Cleto Chiarli e Figli
Vecchia Modena, Lambrusco

Cleto Chiarli e Figli Vecchia Modena, Lambrusco

The kind of dry Lambrusco that rarely makes it out of Italy

When you travel to this region of Italy, Emilia-Romagna, you’re there for the food. The wine there is also for the food. This region is home to the wildly famous and incomparable Parmigiano Reggiano, Prosciutto di Parma, and true barrel-aged Balsamic vinegar of Modena. These kinds of food beg for a wine that’s built for snacking – something crisp, slightly sparkling, with a waft of berry brightness, and a clean dry finish. Most of the Lambrusco that made it to the U.S. decades ago was sweet and syrupy and made for the international market. But, the real stuff, the Lambrusco they drink in Modena, is typically dry and so so satisfying with all the cheese and salumi you can imagine.


Lambrusco di Sorbara


Modena, Italy



Our Best Advice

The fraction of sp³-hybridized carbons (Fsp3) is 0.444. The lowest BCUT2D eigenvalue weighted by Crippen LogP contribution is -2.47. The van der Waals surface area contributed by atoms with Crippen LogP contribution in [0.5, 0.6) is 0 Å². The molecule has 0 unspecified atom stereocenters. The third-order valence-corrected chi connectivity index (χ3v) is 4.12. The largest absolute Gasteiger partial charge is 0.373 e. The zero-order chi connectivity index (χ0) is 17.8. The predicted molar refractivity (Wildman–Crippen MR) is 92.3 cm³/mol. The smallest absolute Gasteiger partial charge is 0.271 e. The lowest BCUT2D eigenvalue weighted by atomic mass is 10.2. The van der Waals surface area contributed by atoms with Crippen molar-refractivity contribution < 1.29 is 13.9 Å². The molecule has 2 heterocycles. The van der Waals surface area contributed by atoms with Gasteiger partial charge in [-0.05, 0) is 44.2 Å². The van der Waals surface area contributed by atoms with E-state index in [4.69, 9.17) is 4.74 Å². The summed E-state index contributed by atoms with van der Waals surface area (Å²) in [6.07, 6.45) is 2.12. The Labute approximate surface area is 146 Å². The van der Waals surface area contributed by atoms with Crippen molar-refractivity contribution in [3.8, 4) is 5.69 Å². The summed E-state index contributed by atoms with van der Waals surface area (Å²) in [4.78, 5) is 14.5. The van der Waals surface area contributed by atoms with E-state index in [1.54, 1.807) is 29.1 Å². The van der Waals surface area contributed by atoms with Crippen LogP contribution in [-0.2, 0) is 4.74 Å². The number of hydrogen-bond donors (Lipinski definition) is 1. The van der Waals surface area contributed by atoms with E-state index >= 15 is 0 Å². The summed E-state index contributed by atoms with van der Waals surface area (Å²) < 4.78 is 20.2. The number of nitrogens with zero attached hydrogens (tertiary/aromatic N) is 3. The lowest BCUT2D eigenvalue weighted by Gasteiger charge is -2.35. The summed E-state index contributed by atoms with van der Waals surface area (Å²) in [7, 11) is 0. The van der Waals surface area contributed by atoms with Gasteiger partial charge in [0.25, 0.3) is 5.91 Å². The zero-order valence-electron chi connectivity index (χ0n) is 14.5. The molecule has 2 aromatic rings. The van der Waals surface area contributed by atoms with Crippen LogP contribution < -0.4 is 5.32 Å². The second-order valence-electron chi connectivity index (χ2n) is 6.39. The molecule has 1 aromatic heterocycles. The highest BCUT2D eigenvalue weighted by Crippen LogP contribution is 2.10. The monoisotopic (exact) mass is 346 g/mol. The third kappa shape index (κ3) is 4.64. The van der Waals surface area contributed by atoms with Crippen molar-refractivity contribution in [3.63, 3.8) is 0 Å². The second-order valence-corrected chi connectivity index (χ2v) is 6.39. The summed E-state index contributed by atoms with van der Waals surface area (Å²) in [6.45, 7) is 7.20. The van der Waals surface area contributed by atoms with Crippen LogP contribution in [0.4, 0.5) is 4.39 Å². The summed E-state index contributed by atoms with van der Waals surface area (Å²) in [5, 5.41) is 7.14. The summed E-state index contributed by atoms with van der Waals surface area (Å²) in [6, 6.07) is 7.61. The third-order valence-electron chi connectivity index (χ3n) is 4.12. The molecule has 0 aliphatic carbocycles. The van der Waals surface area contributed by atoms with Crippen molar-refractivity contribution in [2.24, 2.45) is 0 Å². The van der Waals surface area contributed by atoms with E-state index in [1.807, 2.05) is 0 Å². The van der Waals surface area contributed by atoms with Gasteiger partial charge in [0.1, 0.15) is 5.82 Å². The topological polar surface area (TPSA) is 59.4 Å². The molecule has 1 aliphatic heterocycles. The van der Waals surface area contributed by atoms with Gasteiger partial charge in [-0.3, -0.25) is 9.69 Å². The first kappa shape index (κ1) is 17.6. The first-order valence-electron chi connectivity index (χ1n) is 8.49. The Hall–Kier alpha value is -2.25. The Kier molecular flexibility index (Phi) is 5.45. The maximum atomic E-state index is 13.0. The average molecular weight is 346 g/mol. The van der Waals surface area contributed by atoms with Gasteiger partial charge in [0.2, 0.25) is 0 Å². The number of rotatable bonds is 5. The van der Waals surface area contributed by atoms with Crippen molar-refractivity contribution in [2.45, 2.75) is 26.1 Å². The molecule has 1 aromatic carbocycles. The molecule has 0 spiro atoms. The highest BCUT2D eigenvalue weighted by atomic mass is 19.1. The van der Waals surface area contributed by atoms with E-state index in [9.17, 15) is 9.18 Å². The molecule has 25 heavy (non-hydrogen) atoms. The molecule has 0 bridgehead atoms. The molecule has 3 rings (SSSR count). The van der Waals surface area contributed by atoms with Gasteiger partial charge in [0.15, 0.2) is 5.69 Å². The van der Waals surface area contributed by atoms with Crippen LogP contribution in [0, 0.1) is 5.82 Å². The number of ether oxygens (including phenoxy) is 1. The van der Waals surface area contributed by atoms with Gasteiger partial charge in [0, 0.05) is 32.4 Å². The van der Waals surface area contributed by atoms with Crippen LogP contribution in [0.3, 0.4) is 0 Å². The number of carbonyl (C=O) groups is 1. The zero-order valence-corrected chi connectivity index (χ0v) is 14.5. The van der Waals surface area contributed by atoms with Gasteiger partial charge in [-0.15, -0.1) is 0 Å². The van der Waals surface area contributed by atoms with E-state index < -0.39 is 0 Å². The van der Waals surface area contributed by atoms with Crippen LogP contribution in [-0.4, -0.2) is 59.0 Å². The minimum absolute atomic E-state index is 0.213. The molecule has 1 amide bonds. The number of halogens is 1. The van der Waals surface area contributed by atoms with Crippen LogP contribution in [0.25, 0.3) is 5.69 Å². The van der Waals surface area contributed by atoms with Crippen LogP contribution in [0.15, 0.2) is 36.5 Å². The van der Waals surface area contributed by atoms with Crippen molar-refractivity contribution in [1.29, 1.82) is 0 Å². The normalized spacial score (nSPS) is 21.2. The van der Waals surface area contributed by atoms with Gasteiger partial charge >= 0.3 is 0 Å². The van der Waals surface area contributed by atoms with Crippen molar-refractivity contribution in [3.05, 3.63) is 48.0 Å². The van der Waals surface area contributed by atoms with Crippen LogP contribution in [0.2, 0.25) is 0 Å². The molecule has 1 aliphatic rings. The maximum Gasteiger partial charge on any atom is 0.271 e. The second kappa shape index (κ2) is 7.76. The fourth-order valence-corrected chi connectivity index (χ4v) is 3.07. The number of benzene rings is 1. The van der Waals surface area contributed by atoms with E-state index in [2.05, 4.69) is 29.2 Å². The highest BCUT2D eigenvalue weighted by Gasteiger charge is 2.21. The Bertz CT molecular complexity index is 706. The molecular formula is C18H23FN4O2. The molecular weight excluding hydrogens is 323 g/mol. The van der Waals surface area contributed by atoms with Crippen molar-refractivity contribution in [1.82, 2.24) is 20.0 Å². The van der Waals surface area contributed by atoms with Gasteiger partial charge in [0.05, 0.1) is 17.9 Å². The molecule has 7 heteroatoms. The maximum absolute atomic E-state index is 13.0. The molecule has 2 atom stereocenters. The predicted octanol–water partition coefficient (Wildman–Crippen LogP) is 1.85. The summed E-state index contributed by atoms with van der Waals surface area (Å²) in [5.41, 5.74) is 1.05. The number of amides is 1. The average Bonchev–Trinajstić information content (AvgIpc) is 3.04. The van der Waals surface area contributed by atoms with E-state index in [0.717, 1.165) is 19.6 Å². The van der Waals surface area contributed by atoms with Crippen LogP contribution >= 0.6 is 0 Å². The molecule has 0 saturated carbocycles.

To open this unusual cork, slide the foil cutter of a wine opener (or a butter knife) on the side of the metal clamp and gently pry it open.

Delicious With

It’s a crime to not try this with a classic salumi plate with cured meats like Prosciutto and salty cheeses like Parmigiano Reggiano. But, there’s definitely a world of pairing happiness to be had here. Delicious with cream sauces (the light, bright, dry effervescence is a nice counter) and any rich meaty dishes like veal or a slow-cooked bolognese.

Their Cred

From a producer making traditional style Lambrusco from various villages, this Lambrusco (both the name of the grape and the wine it produces) is grown in the village of Sorbara. It’s a characteristically lighter, dry, rosé-style wine, versus some of the darker colored versions from Grasparossa. Lambrusco is the main grape grown in the region of Modena, sandwiched between the cities of Parma and Bologna. 

Summer Wine Styles

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